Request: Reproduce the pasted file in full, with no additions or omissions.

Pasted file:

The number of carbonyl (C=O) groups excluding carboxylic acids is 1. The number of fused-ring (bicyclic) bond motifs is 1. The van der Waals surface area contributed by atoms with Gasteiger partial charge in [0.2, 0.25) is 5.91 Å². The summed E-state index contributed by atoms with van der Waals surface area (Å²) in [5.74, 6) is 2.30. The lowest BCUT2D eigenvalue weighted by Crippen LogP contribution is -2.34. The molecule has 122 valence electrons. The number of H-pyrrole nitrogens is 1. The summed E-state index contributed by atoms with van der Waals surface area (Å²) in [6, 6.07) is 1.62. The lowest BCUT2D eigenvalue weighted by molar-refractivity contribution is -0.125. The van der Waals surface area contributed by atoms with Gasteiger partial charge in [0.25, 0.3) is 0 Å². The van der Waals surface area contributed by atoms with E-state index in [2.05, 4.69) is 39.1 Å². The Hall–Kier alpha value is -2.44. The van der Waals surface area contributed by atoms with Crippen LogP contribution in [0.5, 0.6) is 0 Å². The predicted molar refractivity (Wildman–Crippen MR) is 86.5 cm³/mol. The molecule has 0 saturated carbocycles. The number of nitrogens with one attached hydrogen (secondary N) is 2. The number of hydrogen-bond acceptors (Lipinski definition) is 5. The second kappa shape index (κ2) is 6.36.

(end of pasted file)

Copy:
The number of carbonyl (C=O) groups excluding carboxylic acids is 1. The number of fused-ring (bicyclic) bond motifs is 1. The van der Waals surface area contributed by atoms with Gasteiger partial charge in [0.2, 0.25) is 5.91 Å². The summed E-state index contributed by atoms with van der Waals surface area (Å²) in [5.74, 6) is 2.30. The lowest BCUT2D eigenvalue weighted by Crippen LogP contribution is -2.34. The molecule has 122 valence electrons. The number of H-pyrrole nitrogens is 1. The summed E-state index contributed by atoms with van der Waals surface area (Å²) in [6, 6.07) is 1.62. The lowest BCUT2D eigenvalue weighted by molar-refractivity contribution is -0.125. The van der Waals surface area contributed by atoms with Gasteiger partial charge in [0.25, 0.3) is 0 Å². The van der Waals surface area contributed by atoms with E-state index in [2.05, 4.69) is 39.1 Å². The Hall–Kier alpha value is -2.44. The van der Waals surface area contributed by atoms with Crippen LogP contribution in [0.5, 0.6) is 0 Å². The predicted molar refractivity (Wildman–Crippen MR) is 86.5 cm³/mol. The molecule has 0 saturated carbocycles. The number of nitrogens with one attached hydrogen (secondary N) is 2. The number of hydrogen-bond acceptors (Lipinski definition) is 5. The second kappa shape index (κ2) is 6.36.